“Ah, here she is, the jewel of the Eton crown. Ruby, darling, let me introduce you,” my father boomed. His voice was the loudest of all. The group of men that surrounded me looked at me with interest, like one might goods in a store. My father went around the circle, saying names I’d soon forget. I didn’t shake anyone’s hand. Father didn’t require it and he didn’t like strangers touching me, either. On that, we agreed wholeheartedly.

“And someone I would especially like to introduce you to, Hunter Voss. He’s been very keen to meet you,” Cassius said. I turned toward the man he was introducing and felt like his stare pinned me in place by the neck. I swallowed down a lump in my throat and forced myself to smile pleasantly.

“Pleased to meet you, Miss Eton.”

“It’s Ruby, please,” I said immediately. I might not know much about the world outside the confines of my apartment, but I knew my manners.

“Ruby,” Hunter said, his eyes crinkling in a smile, but his mouth was wrong. It didn’t look like a smile, not really. It didn’t look like a smile at all. He smelled strange too, like burning herbs and scorched earth. His scent reminded me of my father. His eyes narrowed slightly, as if he could tell what I was thinking.

He wasn’t bad looking, but there was something completely off-putting about him. He slid closer to me and reminded me of a snake with his boneless movement.

“Your father has spoken so highly of you, I couldn’t wait to meet you in person,” Hunter said. I nodded. Father had never mentioned this man before to me at all. I wondered if he worked in government like father did? No doubt he did. Most of the men my father introduced me to were highly ranking officials and fellow senators.

Hunter was saying something banal, and I was pretending to listen when it happened. A line of awareness prickling down my neck like a single fingertip being drawn down my bare spine.

No, not a fingertip. Something sharp, like a nail or a claw.

“Eton, a surprise to see you here,” a deep voice called from behind us, and I felt my body freeze up. It was completely involuntary, but my muscles seemed to have locked, and I felt dizzy for a moment, as an unfamiliar scent flooded my senses. Pine and wood smoke, leather, and the spice of a man. The scent of the wild. “I didn’t know you cared for shifter art,” the voice continued. My father tensed. I could see the lines of tension appear on his face, and his smell changed too. It became harsh with fear.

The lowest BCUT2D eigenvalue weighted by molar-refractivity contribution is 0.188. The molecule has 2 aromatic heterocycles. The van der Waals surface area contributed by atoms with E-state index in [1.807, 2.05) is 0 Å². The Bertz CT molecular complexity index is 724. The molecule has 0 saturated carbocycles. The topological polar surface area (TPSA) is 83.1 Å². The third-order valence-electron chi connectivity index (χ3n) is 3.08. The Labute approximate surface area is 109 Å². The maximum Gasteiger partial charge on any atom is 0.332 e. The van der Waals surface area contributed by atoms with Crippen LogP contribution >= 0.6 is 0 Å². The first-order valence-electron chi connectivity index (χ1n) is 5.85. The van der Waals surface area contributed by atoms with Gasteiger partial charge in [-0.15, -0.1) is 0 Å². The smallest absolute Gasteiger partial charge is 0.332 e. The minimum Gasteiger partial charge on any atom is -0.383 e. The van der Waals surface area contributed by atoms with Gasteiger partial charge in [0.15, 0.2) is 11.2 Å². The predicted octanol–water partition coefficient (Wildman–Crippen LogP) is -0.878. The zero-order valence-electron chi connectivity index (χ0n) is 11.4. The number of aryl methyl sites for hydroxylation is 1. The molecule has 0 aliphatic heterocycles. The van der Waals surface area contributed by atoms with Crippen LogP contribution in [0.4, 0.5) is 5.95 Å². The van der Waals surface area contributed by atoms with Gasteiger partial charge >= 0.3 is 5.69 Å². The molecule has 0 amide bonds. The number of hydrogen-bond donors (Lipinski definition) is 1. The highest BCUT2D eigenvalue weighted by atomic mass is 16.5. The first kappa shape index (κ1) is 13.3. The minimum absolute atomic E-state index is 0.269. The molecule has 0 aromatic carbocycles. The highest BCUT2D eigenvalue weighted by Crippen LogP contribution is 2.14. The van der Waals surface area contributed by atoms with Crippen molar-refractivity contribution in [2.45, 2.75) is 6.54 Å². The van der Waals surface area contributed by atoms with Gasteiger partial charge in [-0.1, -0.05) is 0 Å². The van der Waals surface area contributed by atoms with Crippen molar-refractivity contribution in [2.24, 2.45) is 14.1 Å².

Fear? Cassius Eton afraid?

Such a thing had never even occurred to me as possible.

“Is this your daughter?” the man continued, the unspoken demand for an introduction clear. It was impossible to resist that command.

Cassius jerked his head in a nod.

“Ruby, this is Mikhail Volkov. Volkov, this is Ruby, my daughter,” he said, and took my arm, and tugged me forward, so I was out of reach of Mikhail.

Mikhail Volkov. Alpha of the Volkov pack.

I turned finally, and met the eyes of the half-man, half-wolf that I had been told my entire life was responsible for the death of my mother.

He was everything and nothing like I’d thought he’d be.

I’d known he’d have a powerful presence, but nothing could have prepared me for the effect of him. Broad and tall, power radiated from every line of his body. He seemed somehow immovably strong, but also lithe and nimble at the same time. He was black-haired, and dark stubble swathed his sun-kissed golden skin. His waving dark hair softened his brutally handsome facade only just enough to make him bearable.

He lifted his hand toward me, his deep brown, almost gold eyes fixed on me like a predator watched prey.

I don’t know why, but anger, not fear, rose in me at that look. The audacity of the man, to calmly shake the hand of a woman whose mother someone in his pack had killed, made me furious to see.

“Ruby, we have to move along. We have many introductions to make,” Cassius was saying, his set-up with Hunter Voss forgotten in his haste to leave Mikhail Volkov’s presence.

“It was a pleasure to meet you, Ruby,” Mikhail said to me, his eyes never leaving mine. I turned away at my father’s bullying fingers. I could feel the wolf’s eyes on me all the way through the crowd.